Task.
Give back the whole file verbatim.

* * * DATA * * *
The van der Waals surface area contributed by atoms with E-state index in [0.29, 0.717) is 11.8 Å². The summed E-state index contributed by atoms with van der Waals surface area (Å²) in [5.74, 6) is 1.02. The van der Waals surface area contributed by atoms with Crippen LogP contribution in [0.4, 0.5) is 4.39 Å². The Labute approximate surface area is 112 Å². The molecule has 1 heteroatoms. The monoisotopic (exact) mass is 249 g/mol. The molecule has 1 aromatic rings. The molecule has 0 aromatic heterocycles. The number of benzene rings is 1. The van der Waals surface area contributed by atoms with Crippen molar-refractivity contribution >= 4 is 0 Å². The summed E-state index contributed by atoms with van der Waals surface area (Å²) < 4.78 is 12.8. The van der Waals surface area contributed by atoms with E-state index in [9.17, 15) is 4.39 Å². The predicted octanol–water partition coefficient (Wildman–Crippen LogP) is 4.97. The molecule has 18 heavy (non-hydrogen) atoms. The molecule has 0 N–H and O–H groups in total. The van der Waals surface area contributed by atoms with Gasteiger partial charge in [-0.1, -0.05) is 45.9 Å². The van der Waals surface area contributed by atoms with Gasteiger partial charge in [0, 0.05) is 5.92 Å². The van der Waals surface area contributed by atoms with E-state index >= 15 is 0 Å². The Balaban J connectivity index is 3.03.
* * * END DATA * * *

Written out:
The van der Waals surface area contributed by atoms with E-state index in [0.29, 0.717) is 11.8 Å². The summed E-state index contributed by atoms with van der Waals surface area (Å²) in [5.74, 6) is 1.02. The van der Waals surface area contributed by atoms with Crippen LogP contribution in [0.4, 0.5) is 4.39 Å². The Labute approximate surface area is 112 Å². The molecule has 1 heteroatoms. The monoisotopic (exact) mass is 249 g/mol. The molecule has 1 aromatic rings. The molecule has 0 aromatic heterocycles. The number of benzene rings is 1. The van der Waals surface area contributed by atoms with Crippen molar-refractivity contribution >= 4 is 0 Å². The summed E-state index contributed by atoms with van der Waals surface area (Å²) < 4.78 is 12.8. The van der Waals surface area contributed by atoms with E-state index in [9.17, 15) is 4.39 Å². The predicted octanol–water partition coefficient (Wildman–Crippen LogP) is 4.97. The molecule has 18 heavy (non-hydrogen) atoms. The molecule has 0 N–H and O–H groups in total. The van der Waals surface area contributed by atoms with Gasteiger partial charge in [-0.1, -0.05) is 45.9 Å². The van der Waals surface area contributed by atoms with Gasteiger partial charge in [0, 0.05) is 5.92 Å². The van der Waals surface area contributed by atoms with E-state index >= 15 is 0 Å². The Balaban J connectivity index is 3.03.